Actualmente, este contenido solo está disponible en inglés.
trouble on thanksgiving day
"I decree that throughout my royal domain the God of Daniel is to be reverenced and feared." —Daniel 6:27
Daniel's boss and coworkers didn't pay much attention to God. They even made a law forbidding people from praying to God or thanking Him. "Even after Daniel heard that this law had been signed, he continued his custom of going home to kneel in prayer and give thanks to his God...three times a day" (Dn 6:11). On Daniel's Thanksgiving Day, he was arrested for breaking the law and was thrown into the lions' den to be killed. However, God closed the lions' mouths and preserved Daniel (Dn 6:23). Daniel's boss was so impressed that he promoted public thanks and praise to God throughout his land (Dn 6:27-28). Many people ended up thanking God because Daniel was willing to endure persecution and suffering to thank God.
Many institutions and gatherings in the USA are like the society in which Daniel lived. There are written and unwritten laws prohibiting people from mentioning the name of God or thanking Him. We need new Daniels who are not afraid to thank God publicly and mention his name. These Daniels will suffer persecution. However, God will also deliver them from the lions' den of public opinion, economic penalties, and ostracism. Though these Daniels may suffer for a while, God will order everything for their benefit (2 Cor 4:15). Ultimately, many people will "give thanks" to God because of these new Daniels (2 Cor 4:15).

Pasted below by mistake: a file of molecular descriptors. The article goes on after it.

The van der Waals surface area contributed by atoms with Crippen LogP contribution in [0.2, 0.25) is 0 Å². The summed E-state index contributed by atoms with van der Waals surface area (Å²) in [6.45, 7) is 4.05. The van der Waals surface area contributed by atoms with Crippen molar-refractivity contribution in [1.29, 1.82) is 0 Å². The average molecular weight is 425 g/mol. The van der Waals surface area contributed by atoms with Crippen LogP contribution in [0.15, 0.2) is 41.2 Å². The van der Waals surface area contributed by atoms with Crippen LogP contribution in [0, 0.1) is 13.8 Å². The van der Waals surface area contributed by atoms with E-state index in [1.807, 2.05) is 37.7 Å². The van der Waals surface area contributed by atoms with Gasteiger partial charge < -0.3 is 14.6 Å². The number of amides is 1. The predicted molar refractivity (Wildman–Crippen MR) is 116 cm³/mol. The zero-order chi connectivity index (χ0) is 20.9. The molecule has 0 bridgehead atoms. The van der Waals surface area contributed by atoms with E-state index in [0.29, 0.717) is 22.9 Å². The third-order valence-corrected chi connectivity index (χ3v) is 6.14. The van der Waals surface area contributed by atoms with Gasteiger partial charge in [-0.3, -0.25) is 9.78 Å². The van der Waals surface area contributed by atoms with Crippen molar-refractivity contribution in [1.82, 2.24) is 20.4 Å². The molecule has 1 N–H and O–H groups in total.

How much do you care that many people thank God? Are you willing to suffer so that many ultimately thank Him? Be a Daniel.
Prayer: "I will give thanks to You, O Lord, with all my heart" (Ps 138:1). May all my family, co-workers, and enemies thank You.
Promise: "He is the living God, enduring forever; His kingdom shall not be destroyed." —Dn 6:27
Praise: Clara's home-based community gets together several times monthly for fellowship, thanksgiving, and faith-building.
Reference: (This teaching was submitted by a member of our editorial team.)
Rescript: †Most Reverend Daniel E. Pilarczyk, Archbishop of the Archdiocese of Cincinnati, April 3, 2007
The Nihil Obstat ("Permission to Publish") is a declaration that a book or pamphlet is considered to be free of doctrinal or moral error. It is not implied that those who have granted the Nihil Obstat agree with the contents, opinions, or statements expressed.